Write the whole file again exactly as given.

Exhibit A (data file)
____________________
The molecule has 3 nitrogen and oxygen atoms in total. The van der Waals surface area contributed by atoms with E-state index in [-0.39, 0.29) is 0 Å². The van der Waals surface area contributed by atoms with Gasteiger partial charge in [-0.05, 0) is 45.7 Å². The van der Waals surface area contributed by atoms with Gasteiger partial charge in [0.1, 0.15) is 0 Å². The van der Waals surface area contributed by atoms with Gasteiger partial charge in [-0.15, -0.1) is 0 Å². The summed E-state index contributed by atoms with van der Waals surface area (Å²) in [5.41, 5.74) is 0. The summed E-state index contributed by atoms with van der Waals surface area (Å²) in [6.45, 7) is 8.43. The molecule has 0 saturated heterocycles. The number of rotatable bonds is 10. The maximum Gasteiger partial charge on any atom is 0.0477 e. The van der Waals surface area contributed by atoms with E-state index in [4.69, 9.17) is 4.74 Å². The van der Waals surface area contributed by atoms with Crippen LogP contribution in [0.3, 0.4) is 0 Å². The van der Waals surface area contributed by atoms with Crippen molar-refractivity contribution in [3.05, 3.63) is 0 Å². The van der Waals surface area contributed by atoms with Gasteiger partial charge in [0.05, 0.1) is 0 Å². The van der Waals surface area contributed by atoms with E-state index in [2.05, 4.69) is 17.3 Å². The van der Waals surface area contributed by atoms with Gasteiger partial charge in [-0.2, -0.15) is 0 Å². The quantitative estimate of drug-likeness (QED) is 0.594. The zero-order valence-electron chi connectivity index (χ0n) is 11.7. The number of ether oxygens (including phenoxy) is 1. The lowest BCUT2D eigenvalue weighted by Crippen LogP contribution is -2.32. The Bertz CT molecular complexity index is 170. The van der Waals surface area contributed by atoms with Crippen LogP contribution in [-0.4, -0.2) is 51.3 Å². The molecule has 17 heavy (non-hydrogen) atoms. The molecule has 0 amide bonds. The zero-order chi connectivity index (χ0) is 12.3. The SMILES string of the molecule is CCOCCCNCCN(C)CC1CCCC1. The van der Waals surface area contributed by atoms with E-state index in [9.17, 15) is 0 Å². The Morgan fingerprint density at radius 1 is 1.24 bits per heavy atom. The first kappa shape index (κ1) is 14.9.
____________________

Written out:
The molecule has 3 nitrogen and oxygen atoms in total. The van der Waals surface area contributed by atoms with E-state index in [-0.39, 0.29) is 0 Å². The van der Waals surface area contributed by atoms with Gasteiger partial charge in [-0.05, 0) is 45.7 Å². The van der Waals surface area contributed by atoms with Gasteiger partial charge in [0.1, 0.15) is 0 Å². The van der Waals surface area contributed by atoms with Gasteiger partial charge in [-0.15, -0.1) is 0 Å². The summed E-state index contributed by atoms with van der Waals surface area (Å²) in [5.41, 5.74) is 0. The summed E-state index contributed by atoms with van der Waals surface area (Å²) in [6.45, 7) is 8.43. The molecule has 0 saturated heterocycles. The number of rotatable bonds is 10. The maximum Gasteiger partial charge on any atom is 0.0477 e. The van der Waals surface area contributed by atoms with E-state index in [4.69, 9.17) is 4.74 Å². The van der Waals surface area contributed by atoms with Crippen LogP contribution in [0.3, 0.4) is 0 Å². The van der Waals surface area contributed by atoms with Crippen molar-refractivity contribution in [3.05, 3.63) is 0 Å². The van der Waals surface area contributed by atoms with Gasteiger partial charge in [0.05, 0.1) is 0 Å². The van der Waals surface area contributed by atoms with E-state index in [2.05, 4.69) is 17.3 Å². The van der Waals surface area contributed by atoms with Gasteiger partial charge in [-0.2, -0.15) is 0 Å². The quantitative estimate of drug-likeness (QED) is 0.594. The zero-order valence-electron chi connectivity index (χ0n) is 11.7. The number of ether oxygens (including phenoxy) is 1. The lowest BCUT2D eigenvalue weighted by Crippen LogP contribution is -2.32. The Bertz CT molecular complexity index is 170. The van der Waals surface area contributed by atoms with Crippen LogP contribution in [-0.4, -0.2) is 51.3 Å². The molecule has 17 heavy (non-hydrogen) atoms. The molecule has 0 amide bonds. The zero-order chi connectivity index (χ0) is 12.3. The SMILES string of the molecule is CCOCCCNCCN(C)CC1CCCC1. The van der Waals surface area contributed by atoms with E-state index in [9.17, 15) is 0 Å². The Morgan fingerprint density at radius 1 is 1.24 bits per heavy atom. The first kappa shape index (κ1) is 14.9.